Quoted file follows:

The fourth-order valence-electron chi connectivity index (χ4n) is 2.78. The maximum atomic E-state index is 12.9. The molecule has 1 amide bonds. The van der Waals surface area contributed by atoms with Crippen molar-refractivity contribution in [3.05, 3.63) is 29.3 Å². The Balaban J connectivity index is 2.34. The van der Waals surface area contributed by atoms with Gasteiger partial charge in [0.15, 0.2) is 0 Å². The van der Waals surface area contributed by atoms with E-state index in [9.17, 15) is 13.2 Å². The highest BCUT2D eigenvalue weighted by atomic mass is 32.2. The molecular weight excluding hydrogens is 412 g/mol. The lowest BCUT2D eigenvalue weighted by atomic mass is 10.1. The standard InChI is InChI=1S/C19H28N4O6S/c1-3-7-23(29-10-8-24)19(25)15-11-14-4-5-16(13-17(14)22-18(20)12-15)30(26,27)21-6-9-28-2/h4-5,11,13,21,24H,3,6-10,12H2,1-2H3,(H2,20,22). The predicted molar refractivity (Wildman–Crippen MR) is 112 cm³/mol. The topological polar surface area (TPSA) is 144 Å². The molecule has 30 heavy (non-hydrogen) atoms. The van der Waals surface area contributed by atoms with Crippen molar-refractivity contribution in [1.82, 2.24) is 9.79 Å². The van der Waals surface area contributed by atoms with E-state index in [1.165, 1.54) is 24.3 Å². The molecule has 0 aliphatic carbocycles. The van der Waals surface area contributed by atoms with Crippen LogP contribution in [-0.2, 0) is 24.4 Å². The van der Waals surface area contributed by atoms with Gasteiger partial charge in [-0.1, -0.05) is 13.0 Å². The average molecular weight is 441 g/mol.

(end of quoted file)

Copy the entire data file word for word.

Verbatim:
The fourth-order valence-electron chi connectivity index (χ4n) is 2.78. The maximum atomic E-state index is 12.9. The molecule has 1 amide bonds. The van der Waals surface area contributed by atoms with Crippen molar-refractivity contribution in [3.05, 3.63) is 29.3 Å². The Balaban J connectivity index is 2.34. The van der Waals surface area contributed by atoms with Gasteiger partial charge in [0.15, 0.2) is 0 Å². The van der Waals surface area contributed by atoms with E-state index in [9.17, 15) is 13.2 Å². The highest BCUT2D eigenvalue weighted by atomic mass is 32.2. The molecular weight excluding hydrogens is 412 g/mol. The lowest BCUT2D eigenvalue weighted by atomic mass is 10.1. The standard InChI is InChI=1S/C19H28N4O6S/c1-3-7-23(29-10-8-24)19(25)15-11-14-4-5-16(13-17(14)22-18(20)12-15)30(26,27)21-6-9-28-2/h4-5,11,13,21,24H,3,6-10,12H2,1-2H3,(H2,20,22). The predicted molar refractivity (Wildman–Crippen MR) is 112 cm³/mol. The topological polar surface area (TPSA) is 144 Å². The molecule has 30 heavy (non-hydrogen) atoms. The van der Waals surface area contributed by atoms with Crippen molar-refractivity contribution in [1.82, 2.24) is 9.79 Å². The van der Waals surface area contributed by atoms with E-state index in [1.165, 1.54) is 24.3 Å². The molecule has 0 aliphatic carbocycles. The van der Waals surface area contributed by atoms with Crippen LogP contribution in [-0.2, 0) is 24.4 Å². The van der Waals surface area contributed by atoms with Gasteiger partial charge in [-0.1, -0.05) is 13.0 Å². The average molecular weight is 441 g/mol.